Sentiment Analysis Model for Online Public Participation Forums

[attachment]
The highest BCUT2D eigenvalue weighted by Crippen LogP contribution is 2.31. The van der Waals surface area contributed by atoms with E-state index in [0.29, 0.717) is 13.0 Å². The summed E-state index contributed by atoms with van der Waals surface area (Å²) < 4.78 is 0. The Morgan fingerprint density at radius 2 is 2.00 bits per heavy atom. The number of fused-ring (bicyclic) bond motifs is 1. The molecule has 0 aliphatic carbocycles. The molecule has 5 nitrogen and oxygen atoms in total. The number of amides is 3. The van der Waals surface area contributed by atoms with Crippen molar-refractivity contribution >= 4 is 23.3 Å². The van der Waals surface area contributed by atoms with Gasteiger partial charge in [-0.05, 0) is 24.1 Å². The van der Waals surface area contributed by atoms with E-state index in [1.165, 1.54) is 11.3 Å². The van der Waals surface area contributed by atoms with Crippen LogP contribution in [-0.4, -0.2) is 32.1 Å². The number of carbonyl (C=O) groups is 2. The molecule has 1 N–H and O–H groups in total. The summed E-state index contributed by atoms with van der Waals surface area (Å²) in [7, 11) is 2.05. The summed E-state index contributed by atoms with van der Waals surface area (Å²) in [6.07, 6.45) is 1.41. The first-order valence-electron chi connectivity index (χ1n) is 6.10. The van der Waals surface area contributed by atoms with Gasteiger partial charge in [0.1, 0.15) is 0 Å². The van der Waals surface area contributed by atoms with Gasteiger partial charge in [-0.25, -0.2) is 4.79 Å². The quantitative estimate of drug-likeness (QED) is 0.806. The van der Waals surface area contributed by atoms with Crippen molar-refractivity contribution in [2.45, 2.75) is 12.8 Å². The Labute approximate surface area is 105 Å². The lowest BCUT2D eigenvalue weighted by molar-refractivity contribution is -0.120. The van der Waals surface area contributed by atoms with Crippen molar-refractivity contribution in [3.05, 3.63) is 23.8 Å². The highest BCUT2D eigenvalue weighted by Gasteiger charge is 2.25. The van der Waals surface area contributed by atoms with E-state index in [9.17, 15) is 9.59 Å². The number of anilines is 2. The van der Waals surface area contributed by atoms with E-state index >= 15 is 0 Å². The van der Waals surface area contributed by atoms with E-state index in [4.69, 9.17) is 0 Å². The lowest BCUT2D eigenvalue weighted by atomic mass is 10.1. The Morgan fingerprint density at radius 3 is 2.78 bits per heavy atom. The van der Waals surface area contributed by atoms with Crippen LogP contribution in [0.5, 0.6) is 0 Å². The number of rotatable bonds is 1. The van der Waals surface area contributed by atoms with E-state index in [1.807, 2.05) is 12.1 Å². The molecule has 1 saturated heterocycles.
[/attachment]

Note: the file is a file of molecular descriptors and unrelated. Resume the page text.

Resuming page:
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Public participation (PP) is a key constitutional principle outlined in the Constitution of Kenya. It promotes democratic and accountable exercise of power. It gives the citizens an opportunity to enhance self-development and service delivery while accounting for their leaders’ actions. However, lack of/insufficient public participation in Kenyan county governments is impeding effective devolution process. Among the reasons advanced for this development are inadequate communications. Still even in cases where PP has been successfully carried out, capturing, and analysing the sentiments of the participants remain a serious challenge. Therefore, an online PP tool with embedded sentiment analysis algorithms specifically designed for the counties can be quite resourceful under the circumstances. The main objective of the study was to develop a sentiment analysis model for use in public participation forums in County Governments in Kenya. The specific objectives are to; evaluate the difficulty in obtaining sentiments; determine the challenges faced in the design of an effective sentiment analysis model for public participation forums; design a sentiment model for public participation forums in county governments and evaluate the performance of sentiment analysis model for public participation forums in county governments. The study was conducted through the design thinking process. The population of interest of this study comprised of county management and staff also area residents in Nakuru, Busia and Baringo counties who have participated in public participation forums before. A sample size of 106 respondents comprising 23 county administrators and 83 residents were purposively sampled for the project. The findings indicate that there exists a statistically significant difference in public participation amongst the three counties (Baringo, Busia and Nakuru) at the 0.05 alpha level, F (2, 500) = 100.296, p< 0.05. The results of regression analysis revealed that human-based factors significantly influence public participation (β=0.520; p<0.05) while technological factors affect public participation significantly (β=0.449; p<0.05). These findings were incorporated in the model design.